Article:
It wasn't a motorized floppy (in the sense of insertion and ejection) but it did detect a diskchange automatically. However if when it scanned the directory block on the disk, it found it was corrupted, it would run a disk validator program. Unfortunatelyhe first place it would look for the disk validator program was on the floppy disk that was in the drive, so a hacker could write a virus that maskeraded as the disk validator and it could automatically run whenb the disk was inserted.

This type of virus was made obsolete by later versions of AmigaDOS (Version 2 and higher) and there were good antivirus programs in shareware and freeware.

(I was an amiga owner from 1986 til 2002)

Re:Short memory (1)

zakezuke (229119) | more than 7 years ago | (#17720596)

Did the Amiga hardware include a motorized floppy drive similar to the Apple Macintosh floppy drive? I don't think that standard "x86" drives would automatically access a disk - the OS usually has to be told to do so, unless it is constantly probing. But I think that would cause the OS to constantly be hanging. I think Tandy also used automatic drives.

IIRC, the floppies drives on the amiga were identical to x86 counterpart. I back up this claim by knowing for a fact I took a standard x86 drive put it on my amiga when the factory drive failed. It was too short for the bay, and franky I couldn't seem to get High Density to work on my A2000 but aside from that no problem. The only thing they did differently, that i'm aware, was use the disc change pin. As in when you put a disc in, the drive would relay this to the system.

It was a complaint of mine that on the PC, when using multiable media, you had to press "OK" once you swapped discs, an operation which could have been handled by the disc change line. Even more sad the fact that this support only came into play in later versions of windows, a feature offered on older systems.

Re:Short memory (1)

eddy (18759) | more than 7 years ago | (#17720166)

The reviewer wasn't around then (on the platform):

"However, in all these years, there has been only one operating system that has captured my heart. While I missed the glory days of the Amiga in the late 80s and early 90s, and was only introduced to the platform a couple of years ago, I can see why its diehard fans have held on to the OS despite having to wait so long for a new version to be released. Call me crazy, but I'm an Amigan now, and will be as long as I can. This OS has struggled past incredible obstaclesboth financial and psychologicaljust to exist, but I'm already anxiously awaiting its successor."

That brings a smile to my face. I can almost understand diehards who almost literally are in love with their darling from the 80s. But he wasn't even on the platform then. That's pretty amazing.

Me, I was there, but I don't really feel the urge to go back. The Amiga was amazing, and the OS had some good ideas, but for me it was only a vehicle for games and demos. The amazing hardware is no more, and the games aren't there.

I guess that leaves the demos, but I'm afraid to go back and discover they're all the bland 3D-object masturbations I saw on the PC. In my memory, they're all so good. Greetz goes out to Melon Dezign [wikipedia.org].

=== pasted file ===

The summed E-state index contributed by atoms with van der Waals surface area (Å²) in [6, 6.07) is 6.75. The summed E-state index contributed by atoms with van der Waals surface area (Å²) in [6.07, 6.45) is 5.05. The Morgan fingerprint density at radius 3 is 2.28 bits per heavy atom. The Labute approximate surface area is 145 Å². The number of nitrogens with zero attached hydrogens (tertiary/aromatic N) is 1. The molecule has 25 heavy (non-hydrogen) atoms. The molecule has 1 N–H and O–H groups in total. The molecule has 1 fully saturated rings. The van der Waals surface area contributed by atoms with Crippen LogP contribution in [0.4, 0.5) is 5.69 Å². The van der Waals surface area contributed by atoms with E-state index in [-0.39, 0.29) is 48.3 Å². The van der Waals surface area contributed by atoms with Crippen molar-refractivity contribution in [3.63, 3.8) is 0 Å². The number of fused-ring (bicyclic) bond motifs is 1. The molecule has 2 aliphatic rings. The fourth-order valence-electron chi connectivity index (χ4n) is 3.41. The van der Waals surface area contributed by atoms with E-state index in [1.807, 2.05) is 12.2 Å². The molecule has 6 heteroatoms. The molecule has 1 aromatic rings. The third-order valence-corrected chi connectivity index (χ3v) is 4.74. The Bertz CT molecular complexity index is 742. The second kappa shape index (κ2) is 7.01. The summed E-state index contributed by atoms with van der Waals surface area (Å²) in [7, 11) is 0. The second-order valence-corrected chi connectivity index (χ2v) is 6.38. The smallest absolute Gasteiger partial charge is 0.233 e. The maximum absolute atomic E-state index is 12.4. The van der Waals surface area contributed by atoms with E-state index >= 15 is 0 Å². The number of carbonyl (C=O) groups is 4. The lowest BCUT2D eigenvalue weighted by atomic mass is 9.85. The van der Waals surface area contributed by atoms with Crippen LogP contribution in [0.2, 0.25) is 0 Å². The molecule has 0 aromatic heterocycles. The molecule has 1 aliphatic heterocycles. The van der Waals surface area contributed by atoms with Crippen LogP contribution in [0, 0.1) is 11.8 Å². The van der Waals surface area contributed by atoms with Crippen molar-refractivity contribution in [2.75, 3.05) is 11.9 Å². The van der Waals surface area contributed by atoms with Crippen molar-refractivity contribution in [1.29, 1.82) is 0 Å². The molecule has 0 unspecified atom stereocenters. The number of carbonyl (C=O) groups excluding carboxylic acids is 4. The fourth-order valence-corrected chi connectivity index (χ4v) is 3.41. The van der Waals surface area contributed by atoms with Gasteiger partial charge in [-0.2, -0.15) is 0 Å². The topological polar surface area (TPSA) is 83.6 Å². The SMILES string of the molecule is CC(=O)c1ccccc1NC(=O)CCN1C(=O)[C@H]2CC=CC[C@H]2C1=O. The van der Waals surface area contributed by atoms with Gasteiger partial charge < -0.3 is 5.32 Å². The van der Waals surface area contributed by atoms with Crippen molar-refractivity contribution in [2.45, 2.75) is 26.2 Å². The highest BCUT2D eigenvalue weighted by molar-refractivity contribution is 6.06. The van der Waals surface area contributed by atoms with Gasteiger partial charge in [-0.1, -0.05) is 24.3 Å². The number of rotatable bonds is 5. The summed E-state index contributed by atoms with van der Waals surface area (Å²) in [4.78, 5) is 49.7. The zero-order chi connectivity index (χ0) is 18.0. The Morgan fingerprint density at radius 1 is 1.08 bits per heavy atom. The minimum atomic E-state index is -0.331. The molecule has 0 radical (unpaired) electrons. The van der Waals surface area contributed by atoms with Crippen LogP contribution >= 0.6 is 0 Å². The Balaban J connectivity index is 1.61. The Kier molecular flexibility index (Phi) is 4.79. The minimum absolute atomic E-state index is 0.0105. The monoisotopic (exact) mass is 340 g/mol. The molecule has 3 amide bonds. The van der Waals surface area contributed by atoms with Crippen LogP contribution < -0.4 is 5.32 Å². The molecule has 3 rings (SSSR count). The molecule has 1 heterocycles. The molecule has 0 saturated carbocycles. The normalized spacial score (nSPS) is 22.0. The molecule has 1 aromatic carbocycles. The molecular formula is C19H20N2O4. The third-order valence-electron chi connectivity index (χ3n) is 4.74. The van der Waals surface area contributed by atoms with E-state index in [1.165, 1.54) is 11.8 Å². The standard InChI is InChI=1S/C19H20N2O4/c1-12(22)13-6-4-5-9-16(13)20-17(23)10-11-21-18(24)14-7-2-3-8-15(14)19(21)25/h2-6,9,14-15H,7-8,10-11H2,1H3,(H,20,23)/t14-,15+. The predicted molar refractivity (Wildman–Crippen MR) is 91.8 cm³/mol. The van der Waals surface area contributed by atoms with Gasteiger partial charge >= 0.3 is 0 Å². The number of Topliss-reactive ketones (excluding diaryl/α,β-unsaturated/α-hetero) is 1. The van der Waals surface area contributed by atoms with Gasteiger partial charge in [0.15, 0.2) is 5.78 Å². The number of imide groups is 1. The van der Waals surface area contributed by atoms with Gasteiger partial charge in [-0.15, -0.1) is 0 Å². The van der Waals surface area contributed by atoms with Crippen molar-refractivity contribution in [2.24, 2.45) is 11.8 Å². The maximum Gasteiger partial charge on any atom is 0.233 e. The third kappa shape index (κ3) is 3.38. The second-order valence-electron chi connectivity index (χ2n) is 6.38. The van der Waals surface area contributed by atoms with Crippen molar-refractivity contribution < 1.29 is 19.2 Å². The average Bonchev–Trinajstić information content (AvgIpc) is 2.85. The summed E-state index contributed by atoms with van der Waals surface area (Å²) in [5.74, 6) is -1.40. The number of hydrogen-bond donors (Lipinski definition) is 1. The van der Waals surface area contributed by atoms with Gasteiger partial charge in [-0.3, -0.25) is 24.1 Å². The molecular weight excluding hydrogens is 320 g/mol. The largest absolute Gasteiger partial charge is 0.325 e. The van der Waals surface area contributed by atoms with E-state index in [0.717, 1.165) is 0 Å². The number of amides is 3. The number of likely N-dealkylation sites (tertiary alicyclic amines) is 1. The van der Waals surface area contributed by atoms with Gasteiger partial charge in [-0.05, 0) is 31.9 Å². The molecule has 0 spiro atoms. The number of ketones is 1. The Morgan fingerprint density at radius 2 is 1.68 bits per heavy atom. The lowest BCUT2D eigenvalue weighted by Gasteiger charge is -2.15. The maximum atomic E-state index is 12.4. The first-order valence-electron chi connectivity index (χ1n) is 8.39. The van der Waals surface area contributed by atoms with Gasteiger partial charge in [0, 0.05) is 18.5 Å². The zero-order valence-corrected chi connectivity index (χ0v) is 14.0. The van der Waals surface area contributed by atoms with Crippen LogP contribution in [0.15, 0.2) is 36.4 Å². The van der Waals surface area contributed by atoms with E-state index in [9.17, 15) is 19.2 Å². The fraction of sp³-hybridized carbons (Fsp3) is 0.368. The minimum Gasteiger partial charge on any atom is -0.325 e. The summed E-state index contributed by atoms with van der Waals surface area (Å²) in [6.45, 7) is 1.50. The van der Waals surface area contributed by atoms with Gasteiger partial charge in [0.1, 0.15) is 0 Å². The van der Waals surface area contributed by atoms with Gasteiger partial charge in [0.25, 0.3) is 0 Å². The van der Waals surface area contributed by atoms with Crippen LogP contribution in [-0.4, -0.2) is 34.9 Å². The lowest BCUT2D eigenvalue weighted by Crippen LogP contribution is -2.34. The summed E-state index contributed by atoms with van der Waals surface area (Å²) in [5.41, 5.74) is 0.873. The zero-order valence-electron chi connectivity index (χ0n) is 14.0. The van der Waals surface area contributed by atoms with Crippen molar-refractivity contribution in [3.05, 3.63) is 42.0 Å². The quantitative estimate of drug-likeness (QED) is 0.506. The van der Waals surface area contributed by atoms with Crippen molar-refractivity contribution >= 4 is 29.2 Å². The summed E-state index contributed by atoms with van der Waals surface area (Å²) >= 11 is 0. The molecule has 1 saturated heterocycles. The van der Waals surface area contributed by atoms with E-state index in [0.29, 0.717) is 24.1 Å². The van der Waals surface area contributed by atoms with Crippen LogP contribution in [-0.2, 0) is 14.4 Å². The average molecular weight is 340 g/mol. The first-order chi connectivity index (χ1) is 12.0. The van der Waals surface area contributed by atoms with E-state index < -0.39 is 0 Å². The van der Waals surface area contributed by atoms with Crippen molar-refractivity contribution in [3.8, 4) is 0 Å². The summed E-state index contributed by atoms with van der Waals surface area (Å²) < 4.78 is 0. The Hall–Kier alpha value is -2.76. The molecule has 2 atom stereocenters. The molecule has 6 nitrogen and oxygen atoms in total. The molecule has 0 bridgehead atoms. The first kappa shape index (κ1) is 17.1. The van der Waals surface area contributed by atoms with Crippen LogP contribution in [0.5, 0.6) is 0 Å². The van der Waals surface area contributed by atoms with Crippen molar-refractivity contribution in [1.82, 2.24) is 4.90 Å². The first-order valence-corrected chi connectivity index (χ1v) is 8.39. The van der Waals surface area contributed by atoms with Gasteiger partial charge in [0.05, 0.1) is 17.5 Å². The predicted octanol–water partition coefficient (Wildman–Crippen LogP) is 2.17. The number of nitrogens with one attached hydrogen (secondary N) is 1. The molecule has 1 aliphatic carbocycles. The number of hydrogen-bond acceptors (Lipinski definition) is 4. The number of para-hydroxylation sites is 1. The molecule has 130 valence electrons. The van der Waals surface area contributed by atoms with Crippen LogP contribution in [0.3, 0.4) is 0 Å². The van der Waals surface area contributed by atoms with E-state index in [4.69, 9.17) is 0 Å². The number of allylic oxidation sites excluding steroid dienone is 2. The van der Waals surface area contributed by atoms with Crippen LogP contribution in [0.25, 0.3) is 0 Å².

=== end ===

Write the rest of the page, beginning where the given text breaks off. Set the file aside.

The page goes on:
Re:Short memory (1)

ozmanjusri (601766) | more than 7 years ago | (#17720382)

Interesting that he would mention not worrying about viruses. If history repeats itself that should be short lived. Amiga was one of the worst in the old days for viruses.

Even more interesting that he was more productive on the Amiga than XP even despite its shortcomings. It shows just how badly format lockin has hurt the computer industry.

If we'd had hetrogenous computing environments which allowed free and open data exchange, we'd have had all of those opportunities for competing platforms to establish niches for themselves, and advance the whole field through competition.

We certainly wouldn't be waiting half a decade in anticipation of a moderate facelift to one mediocre OS...

please.. (-1, Redundant)

Anonymous Coward | more than 7 years ago | (#17719792)

die already. the amiga's time has come and gone.

Re:please.. (5, Insightful)

mcrbids (148650) | more than 7 years ago | (#17719864)

die already. the amiga's time has come and gone.

What is your problem?

I don't get all upset when somebody drives by in a 1950's Studebaker all tricked out. Yeah, it has some limitations, such as: a single-speaker AM radio, no air conditioning, cruise control, electric windows, it requires fuel additives to not die on unleaded gas, and it's hard to find parts for. Oh, and it's a death trap in an accident.

And despite all that, it's still mighty cool. I honk when I see somebody driving one.

Can you imagine what a dorkass you'd look like if you stuck your head out the window and screamed: "Dude, die already! The Studebaker's time has come and gone already!".

Oh, wait. Nevermind. You're posting O/S elitism on Slashdot. My guess is that you probably already know all about what a dorkass you look like. Never mind. //Scuze me...

Re:please.. (1)

MrShaggy (683273) | more than 7 years ago | (#17719902)